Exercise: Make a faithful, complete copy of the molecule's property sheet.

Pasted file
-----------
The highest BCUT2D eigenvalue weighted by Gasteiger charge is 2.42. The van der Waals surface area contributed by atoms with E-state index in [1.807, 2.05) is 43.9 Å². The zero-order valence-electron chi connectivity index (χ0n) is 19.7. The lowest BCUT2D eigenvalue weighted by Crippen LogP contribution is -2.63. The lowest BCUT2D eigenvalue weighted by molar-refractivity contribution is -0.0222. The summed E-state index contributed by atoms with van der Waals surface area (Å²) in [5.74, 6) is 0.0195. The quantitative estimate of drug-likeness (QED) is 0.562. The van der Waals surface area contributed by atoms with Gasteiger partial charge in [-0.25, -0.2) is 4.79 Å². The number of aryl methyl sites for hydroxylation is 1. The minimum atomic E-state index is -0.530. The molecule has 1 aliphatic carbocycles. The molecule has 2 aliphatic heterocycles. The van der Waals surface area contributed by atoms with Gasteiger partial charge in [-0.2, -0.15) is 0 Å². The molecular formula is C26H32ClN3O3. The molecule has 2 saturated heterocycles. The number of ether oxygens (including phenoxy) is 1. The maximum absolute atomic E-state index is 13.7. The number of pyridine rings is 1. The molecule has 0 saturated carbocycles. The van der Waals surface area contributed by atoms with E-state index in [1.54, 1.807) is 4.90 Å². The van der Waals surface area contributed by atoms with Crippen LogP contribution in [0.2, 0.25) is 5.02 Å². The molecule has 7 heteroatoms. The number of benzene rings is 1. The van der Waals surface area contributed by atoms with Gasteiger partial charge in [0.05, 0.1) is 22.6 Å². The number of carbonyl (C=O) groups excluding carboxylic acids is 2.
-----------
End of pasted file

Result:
The highest BCUT2D eigenvalue weighted by Gasteiger charge is 2.42. The van der Waals surface area contributed by atoms with E-state index in [1.807, 2.05) is 43.9 Å². The zero-order valence-electron chi connectivity index (χ0n) is 19.7. The lowest BCUT2D eigenvalue weighted by Crippen LogP contribution is -2.63. The lowest BCUT2D eigenvalue weighted by molar-refractivity contribution is -0.0222. The summed E-state index contributed by atoms with van der Waals surface area (Å²) in [5.74, 6) is 0.0195. The quantitative estimate of drug-likeness (QED) is 0.562. The van der Waals surface area contributed by atoms with Gasteiger partial charge in [-0.25, -0.2) is 4.79 Å². The number of aryl methyl sites for hydroxylation is 1. The minimum atomic E-state index is -0.530. The molecule has 1 aliphatic carbocycles. The molecule has 2 aliphatic heterocycles. The van der Waals surface area contributed by atoms with Gasteiger partial charge in [-0.2, -0.15) is 0 Å². The molecular formula is C26H32ClN3O3. The molecule has 2 saturated heterocycles. The number of ether oxygens (including phenoxy) is 1. The maximum absolute atomic E-state index is 13.7. The number of pyridine rings is 1. The molecule has 0 saturated carbocycles. The van der Waals surface area contributed by atoms with E-state index in [1.54, 1.807) is 4.90 Å². The van der Waals surface area contributed by atoms with Crippen LogP contribution in [0.2, 0.25) is 5.02 Å². The molecule has 7 heteroatoms. The number of benzene rings is 1. The van der Waals surface area contributed by atoms with Gasteiger partial charge in [0.05, 0.1) is 22.6 Å². The number of carbonyl (C=O) groups excluding carboxylic acids is 2.